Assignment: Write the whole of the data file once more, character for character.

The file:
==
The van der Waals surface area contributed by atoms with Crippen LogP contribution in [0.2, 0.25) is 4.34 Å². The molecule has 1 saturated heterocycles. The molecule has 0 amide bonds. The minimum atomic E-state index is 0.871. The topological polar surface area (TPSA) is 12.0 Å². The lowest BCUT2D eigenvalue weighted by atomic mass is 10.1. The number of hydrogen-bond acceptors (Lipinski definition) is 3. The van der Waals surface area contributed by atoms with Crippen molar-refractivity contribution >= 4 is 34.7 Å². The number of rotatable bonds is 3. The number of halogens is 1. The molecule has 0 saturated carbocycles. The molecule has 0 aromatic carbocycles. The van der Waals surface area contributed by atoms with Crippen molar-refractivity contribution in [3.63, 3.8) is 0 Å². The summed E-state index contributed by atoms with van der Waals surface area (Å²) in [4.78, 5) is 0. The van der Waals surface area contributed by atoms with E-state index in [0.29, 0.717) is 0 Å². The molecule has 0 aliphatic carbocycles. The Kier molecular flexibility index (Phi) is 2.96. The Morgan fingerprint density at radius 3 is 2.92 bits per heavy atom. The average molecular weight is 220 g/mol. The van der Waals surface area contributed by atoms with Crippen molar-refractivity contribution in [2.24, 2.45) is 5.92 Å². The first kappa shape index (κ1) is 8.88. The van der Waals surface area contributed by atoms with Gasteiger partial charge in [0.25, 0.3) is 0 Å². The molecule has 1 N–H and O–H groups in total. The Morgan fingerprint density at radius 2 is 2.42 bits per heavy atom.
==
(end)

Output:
The van der Waals surface area contributed by atoms with Crippen LogP contribution in [0.2, 0.25) is 4.34 Å². The molecule has 1 saturated heterocycles. The molecule has 0 amide bonds. The minimum atomic E-state index is 0.871. The topological polar surface area (TPSA) is 12.0 Å². The lowest BCUT2D eigenvalue weighted by atomic mass is 10.1. The number of hydrogen-bond acceptors (Lipinski definition) is 3. The van der Waals surface area contributed by atoms with Crippen molar-refractivity contribution >= 4 is 34.7 Å². The number of rotatable bonds is 3. The number of halogens is 1. The molecule has 0 saturated carbocycles. The molecule has 0 aromatic carbocycles. The van der Waals surface area contributed by atoms with Crippen molar-refractivity contribution in [3.63, 3.8) is 0 Å². The summed E-state index contributed by atoms with van der Waals surface area (Å²) in [4.78, 5) is 0. The van der Waals surface area contributed by atoms with E-state index in [0.29, 0.717) is 0 Å². The molecule has 0 aliphatic carbocycles. The Kier molecular flexibility index (Phi) is 2.96. The Morgan fingerprint density at radius 3 is 2.92 bits per heavy atom. The average molecular weight is 220 g/mol. The van der Waals surface area contributed by atoms with Crippen molar-refractivity contribution in [2.24, 2.45) is 5.92 Å². The first kappa shape index (κ1) is 8.88. The van der Waals surface area contributed by atoms with Gasteiger partial charge in [0.25, 0.3) is 0 Å². The molecule has 1 N–H and O–H groups in total. The Morgan fingerprint density at radius 2 is 2.42 bits per heavy atom.